A set­tle­ment with a major­i­ty of strik­ers was reached in Decem­ber, though a num­ber of strik­ers stayed off the job for sev­er­al months after the UGW with­drew its sup­port, demand­ing fur­ther con­ces­sions. The Chica­go strike laid the ground­work for the cre­ation of the Amal­ga­mat­ed Cloth­ing Work­ers of Amer­i­ca and launched the career of famed labor orga­niz­er Sid­ney Hillman.

Los Ange­les Gar­ment Work­ers Strike (1933)

In the wake of the Great Depres­sion, Los Ange­les dress­mak­ers began a strike that would spread to an esti­mat­ed 2,000 work­ers and 80 man­u­fac­tur­ers. Tex­tile employ­ers rou­tine­ly vio­lat­ed the city’s liv­ing wage ordi­nance, pay­ing work­ers only for the time they spent cut­ting and sewing parcels of gar­ments, which came in at odd inter­vals. Dress­mak­ers worked on hot and poor­ly ven­ti­lat­ed shop floors, and work was often irreg­u­lar, with few guar­an­tees of paid work on a giv­en day.

Three-quar­ters of work­ers in the dress­mak­ing indus­try were Mex­i­can immi­grants, who were also the main orga­niz­ers behind the strike. They were part of the Los Ange­les local of the ILGWU. To that point, Los Angeles’s tex­tile indus­try had been hos­tile to unions, so estab­lish­ing the local in the first place, in a proud­ly open shop” town, was an achieve­ment in its own right. What’s more, the union’s own white, East Coast lead­er­ship had been con­vinced that Mex­i­can gar­ment work­ers were unor­ga­ni­z­able.”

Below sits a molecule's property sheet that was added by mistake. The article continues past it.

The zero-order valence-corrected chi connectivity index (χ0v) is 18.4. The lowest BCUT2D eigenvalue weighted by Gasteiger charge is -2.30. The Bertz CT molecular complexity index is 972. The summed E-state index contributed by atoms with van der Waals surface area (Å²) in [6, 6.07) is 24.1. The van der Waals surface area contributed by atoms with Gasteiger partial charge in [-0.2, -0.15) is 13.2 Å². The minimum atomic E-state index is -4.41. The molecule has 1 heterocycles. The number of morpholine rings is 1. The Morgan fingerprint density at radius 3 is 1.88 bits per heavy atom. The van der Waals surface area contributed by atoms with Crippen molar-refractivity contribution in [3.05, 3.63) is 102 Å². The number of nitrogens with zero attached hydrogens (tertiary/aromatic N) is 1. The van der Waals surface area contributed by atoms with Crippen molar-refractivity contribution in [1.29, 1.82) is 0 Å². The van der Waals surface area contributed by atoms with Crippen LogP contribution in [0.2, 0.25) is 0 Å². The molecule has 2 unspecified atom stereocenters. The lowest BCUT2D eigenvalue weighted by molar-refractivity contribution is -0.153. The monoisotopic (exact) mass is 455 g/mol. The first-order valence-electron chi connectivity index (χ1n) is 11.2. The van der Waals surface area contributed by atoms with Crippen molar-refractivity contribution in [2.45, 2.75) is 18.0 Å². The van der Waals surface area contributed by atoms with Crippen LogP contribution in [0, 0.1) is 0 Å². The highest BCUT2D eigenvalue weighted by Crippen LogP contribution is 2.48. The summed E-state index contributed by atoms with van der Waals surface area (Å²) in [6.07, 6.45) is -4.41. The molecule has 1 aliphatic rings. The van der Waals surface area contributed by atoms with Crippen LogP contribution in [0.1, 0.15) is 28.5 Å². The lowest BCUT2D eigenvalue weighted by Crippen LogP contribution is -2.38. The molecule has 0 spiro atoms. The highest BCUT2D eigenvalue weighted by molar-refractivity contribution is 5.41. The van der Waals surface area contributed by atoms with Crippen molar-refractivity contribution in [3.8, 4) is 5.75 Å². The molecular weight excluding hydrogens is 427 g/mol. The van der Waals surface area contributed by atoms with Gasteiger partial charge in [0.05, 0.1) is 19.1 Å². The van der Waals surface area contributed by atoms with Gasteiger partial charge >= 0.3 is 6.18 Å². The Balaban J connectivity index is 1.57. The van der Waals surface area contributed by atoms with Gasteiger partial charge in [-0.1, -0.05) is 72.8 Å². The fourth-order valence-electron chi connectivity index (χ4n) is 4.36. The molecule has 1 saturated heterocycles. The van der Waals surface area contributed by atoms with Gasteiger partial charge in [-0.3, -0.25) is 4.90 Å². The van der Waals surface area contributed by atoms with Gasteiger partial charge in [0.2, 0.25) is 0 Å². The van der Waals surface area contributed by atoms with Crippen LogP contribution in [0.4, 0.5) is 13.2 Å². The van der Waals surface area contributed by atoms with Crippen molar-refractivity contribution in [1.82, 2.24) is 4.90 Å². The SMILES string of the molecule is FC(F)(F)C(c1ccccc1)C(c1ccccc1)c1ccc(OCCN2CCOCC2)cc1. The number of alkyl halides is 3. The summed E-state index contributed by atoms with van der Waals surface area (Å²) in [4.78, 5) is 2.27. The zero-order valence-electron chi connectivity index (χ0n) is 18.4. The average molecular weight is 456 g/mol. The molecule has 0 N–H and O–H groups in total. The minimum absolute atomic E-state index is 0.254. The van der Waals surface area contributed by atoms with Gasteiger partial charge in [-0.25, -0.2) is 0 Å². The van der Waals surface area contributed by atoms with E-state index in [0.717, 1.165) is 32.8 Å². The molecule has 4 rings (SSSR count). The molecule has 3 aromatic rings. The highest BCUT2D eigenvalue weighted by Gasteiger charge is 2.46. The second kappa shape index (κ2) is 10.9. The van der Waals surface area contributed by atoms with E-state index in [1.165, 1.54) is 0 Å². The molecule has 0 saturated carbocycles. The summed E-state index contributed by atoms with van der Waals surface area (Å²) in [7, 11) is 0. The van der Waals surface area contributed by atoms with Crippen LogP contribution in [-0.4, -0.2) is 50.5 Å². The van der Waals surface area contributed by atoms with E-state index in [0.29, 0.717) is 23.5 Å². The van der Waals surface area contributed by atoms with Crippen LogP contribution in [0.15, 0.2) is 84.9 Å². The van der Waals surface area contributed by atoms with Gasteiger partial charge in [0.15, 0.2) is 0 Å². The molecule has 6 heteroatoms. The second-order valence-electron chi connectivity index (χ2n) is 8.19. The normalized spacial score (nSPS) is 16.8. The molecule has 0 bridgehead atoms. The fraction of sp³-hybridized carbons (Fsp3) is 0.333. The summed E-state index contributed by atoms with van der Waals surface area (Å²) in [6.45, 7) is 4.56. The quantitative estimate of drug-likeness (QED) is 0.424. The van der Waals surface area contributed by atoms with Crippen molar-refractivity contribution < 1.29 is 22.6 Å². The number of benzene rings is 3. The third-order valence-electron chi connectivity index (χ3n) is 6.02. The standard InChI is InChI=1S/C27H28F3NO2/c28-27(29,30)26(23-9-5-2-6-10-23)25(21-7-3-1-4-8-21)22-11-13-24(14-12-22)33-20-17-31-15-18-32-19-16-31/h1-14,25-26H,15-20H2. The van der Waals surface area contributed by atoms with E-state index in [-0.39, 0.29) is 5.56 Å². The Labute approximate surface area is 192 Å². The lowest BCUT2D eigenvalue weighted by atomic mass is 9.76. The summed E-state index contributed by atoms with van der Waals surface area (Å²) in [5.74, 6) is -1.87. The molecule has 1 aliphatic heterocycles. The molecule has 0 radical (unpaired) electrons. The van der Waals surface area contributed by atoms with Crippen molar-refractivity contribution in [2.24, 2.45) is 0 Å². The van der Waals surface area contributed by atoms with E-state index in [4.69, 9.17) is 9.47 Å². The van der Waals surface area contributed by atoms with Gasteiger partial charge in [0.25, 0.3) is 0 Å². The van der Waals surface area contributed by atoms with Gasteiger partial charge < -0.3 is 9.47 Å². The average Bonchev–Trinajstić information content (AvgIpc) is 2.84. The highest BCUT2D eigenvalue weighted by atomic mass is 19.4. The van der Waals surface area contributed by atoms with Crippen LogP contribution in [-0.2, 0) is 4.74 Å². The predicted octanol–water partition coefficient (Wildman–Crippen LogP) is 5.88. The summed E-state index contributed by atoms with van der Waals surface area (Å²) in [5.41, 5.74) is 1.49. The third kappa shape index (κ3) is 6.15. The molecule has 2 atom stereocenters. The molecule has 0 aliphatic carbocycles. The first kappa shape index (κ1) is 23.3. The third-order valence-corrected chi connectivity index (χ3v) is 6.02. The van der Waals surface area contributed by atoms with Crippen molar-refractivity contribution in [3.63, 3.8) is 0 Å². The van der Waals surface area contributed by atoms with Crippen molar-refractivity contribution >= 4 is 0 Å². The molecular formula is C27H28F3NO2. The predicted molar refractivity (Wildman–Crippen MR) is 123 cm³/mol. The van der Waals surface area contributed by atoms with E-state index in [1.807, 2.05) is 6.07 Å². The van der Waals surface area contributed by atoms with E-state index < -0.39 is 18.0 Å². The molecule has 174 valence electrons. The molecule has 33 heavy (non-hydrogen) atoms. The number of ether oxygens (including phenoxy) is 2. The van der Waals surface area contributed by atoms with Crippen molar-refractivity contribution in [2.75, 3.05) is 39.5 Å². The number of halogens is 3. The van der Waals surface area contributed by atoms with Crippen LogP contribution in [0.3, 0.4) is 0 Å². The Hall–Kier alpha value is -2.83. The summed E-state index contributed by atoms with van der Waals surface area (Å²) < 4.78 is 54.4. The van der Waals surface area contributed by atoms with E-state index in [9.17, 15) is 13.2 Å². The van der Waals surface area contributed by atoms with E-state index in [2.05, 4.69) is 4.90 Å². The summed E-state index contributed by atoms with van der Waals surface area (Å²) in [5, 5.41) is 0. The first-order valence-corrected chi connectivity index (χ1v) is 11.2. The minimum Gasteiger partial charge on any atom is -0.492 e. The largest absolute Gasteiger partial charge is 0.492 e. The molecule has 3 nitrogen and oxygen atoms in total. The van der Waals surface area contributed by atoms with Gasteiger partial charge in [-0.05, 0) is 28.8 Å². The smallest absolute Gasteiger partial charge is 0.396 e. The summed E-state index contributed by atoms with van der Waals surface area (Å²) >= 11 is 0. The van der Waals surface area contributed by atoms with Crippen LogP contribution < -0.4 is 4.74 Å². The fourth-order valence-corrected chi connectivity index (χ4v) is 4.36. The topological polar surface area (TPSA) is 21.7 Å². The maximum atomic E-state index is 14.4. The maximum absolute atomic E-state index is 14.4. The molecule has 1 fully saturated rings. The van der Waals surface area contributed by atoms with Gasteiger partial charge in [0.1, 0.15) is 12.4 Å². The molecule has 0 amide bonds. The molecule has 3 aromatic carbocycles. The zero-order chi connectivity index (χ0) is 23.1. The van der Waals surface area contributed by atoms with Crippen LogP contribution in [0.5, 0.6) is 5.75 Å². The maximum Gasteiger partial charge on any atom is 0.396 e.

They were proven wrong. Orga­niz­ing in both fac­to­ries and neigh­bor­hoods, in Eng­lish and in Span­ish, rank and file activists began build­ing toward a strike, with demands for union recog­ni­tion, a 35-hour week, high­er wages and oth­er protections.

The three-week strike that ensued when employ­ers refused work­ers’ demands ground the city’s tex­tile indus­try to a halt. More than 3,000 work­ers turned out to a Gar­ment Dis­trict pick­et line on the strike’s first day. Ten­sions quick­ly swelled between strik­ers and their boss­es, who called on the police to jail and intim­i­date their employ­ees. One strik­er-turned-long­time labor orga­niz­er, Ani­ta Andrade Cas­tro, recalled being jailed 37 times, the first time for giv­ing out leaflets. Man­u­fac­tur­ers began cav­ing after two weeks, and the ILGWU end­ed up win­ning sev­er­al of its demands, includ­ing its cen­tral call for col­lec­tive bar­gain­ing rights.

Kate Aronoff is a Brook­lyn-based jour­nal­ist cov­er­ing cli­mate and U.S. pol­i­tics, and a con­tribut­ing writer at The Inter­cept. Fol­low her on Twit­ter @katearonoff.